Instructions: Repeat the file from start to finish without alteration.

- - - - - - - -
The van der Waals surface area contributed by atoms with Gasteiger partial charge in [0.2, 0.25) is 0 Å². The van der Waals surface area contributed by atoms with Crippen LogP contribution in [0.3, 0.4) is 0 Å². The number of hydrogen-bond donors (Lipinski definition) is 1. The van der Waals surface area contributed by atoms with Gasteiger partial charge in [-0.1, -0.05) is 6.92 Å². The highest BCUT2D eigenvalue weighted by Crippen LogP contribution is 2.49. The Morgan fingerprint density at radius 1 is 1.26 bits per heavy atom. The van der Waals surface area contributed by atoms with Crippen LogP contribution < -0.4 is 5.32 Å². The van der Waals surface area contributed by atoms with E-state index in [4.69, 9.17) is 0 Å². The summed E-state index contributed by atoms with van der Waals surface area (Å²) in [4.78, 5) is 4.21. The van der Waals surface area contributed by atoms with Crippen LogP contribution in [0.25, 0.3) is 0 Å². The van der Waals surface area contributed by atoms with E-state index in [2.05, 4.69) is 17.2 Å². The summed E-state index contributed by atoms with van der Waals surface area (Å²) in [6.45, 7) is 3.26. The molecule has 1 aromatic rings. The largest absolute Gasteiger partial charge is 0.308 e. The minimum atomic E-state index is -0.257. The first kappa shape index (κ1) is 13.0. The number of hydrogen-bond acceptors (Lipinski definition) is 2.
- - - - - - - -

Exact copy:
The van der Waals surface area contributed by atoms with Gasteiger partial charge in [0.2, 0.25) is 0 Å². The van der Waals surface area contributed by atoms with Crippen LogP contribution in [0.3, 0.4) is 0 Å². The number of hydrogen-bond donors (Lipinski definition) is 1. The van der Waals surface area contributed by atoms with Gasteiger partial charge in [-0.1, -0.05) is 6.92 Å². The highest BCUT2D eigenvalue weighted by Crippen LogP contribution is 2.49. The Morgan fingerprint density at radius 1 is 1.26 bits per heavy atom. The van der Waals surface area contributed by atoms with Crippen LogP contribution < -0.4 is 5.32 Å². The van der Waals surface area contributed by atoms with E-state index in [4.69, 9.17) is 0 Å². The summed E-state index contributed by atoms with van der Waals surface area (Å²) in [4.78, 5) is 4.21. The van der Waals surface area contributed by atoms with Crippen LogP contribution in [0.25, 0.3) is 0 Å². The van der Waals surface area contributed by atoms with E-state index in [2.05, 4.69) is 17.2 Å². The summed E-state index contributed by atoms with van der Waals surface area (Å²) in [6.45, 7) is 3.26. The molecule has 1 aromatic rings. The largest absolute Gasteiger partial charge is 0.308 e. The minimum atomic E-state index is -0.257. The first kappa shape index (κ1) is 13.0. The number of hydrogen-bond acceptors (Lipinski definition) is 2.